Arguments made for private self-pay and insurance
Arguments made against private self-pay and insurance
Expanding charging for NHS services
In England there are charges for prescriptions, dentistry, eye tests and a few other services. There are various forms of exemption to charges, most typically for children, older people and those on low incomes to ensure everyone can access the health care they need.
Charging is sometimes introduced to try to alter demand. Some countries, such as Sweden, charge for primary care appointments – eg, seeing a GP – to reduce repeat visits, and there is evidence that this can lead to lower demand without impacting health outcomes, apart from for patients who are poor or in poor health. Some evidence from other countries also shows that charging for inpatient care – known as ‘hotel cost’ charges for each night someone stays in hospital – has little impact on patient demand.
Charging can also be seen as a way to increase overall funding for health care, however, there is little evidence from the NHS or other countries’ health systems that this results in significant amounts of revenue, given that these schemes will have to exempt what are often large numbers of people, such as those with long-term illnesses, from the charges.
|Arguments made for expanding charging for NHS services||Arguments made against expanding charging for NHS services|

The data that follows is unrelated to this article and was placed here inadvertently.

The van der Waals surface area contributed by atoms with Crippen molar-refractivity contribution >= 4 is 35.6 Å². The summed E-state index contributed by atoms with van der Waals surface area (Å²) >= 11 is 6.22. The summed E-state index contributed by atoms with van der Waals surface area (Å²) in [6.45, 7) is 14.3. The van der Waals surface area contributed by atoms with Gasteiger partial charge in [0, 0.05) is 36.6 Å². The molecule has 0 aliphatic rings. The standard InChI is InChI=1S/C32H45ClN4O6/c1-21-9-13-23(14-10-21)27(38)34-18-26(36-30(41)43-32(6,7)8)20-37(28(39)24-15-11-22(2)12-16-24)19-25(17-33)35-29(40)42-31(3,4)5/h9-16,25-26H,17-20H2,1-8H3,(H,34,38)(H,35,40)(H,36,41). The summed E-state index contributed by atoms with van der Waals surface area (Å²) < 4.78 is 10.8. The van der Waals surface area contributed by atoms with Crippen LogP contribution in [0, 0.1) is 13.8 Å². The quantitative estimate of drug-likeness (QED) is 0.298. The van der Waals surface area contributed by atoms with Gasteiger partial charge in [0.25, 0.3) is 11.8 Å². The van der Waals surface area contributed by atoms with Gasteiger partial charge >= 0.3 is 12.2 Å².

Hypothecation is the earmarking of a tax for a specific area of public expenditure. In the context of health, introducing hypothecation could provide a clearer link between what people pay in tax and the service they receive from the NHS. It’s possible that this transparency would increase support for raising taxes to pay for health care.
There are many different ways of hypothecating taxes, for example, ‘partial’ or ‘full’. Partial hypothecation would top up current levels of spending so that funding for the NHS would come from a combination of a new hypothecated tax and general taxation. This approach has been used for the NHS before, in 2002 when the Chancellor directly linked an increase in National Insurance to a significant spending increase for the NHS over a five-year period. This has also happened locally for social care with an additional Council Tax charge called the adult social care precept, through which councils who provide adult social care are able to increase their share of Council Tax by up to an extra 2 per cent in comparison to last year’s Council Tax if they use the additional money raised to fund social care.
Full hypothecation would mean that one hypothecated tax would set the whole NHS budget. International research shows that hypothecating tax revenues for health care or social care is not common (though it shares a lot of features of social insurance) – some countries have considered it but few have used it.
Past attempts at hypothecated taxes in the England– including vehicle excise duties to improve roads, a landfill tax, and a windfall tax on utilities – have broken down. A recent example is the Health and Care Levy, an earmarked National Insurance levy to raise £12 billion a year for health and social care, announced in 2021 by then Prime Minister Boris Johnson and scrapped in 2022 by the Chancellor.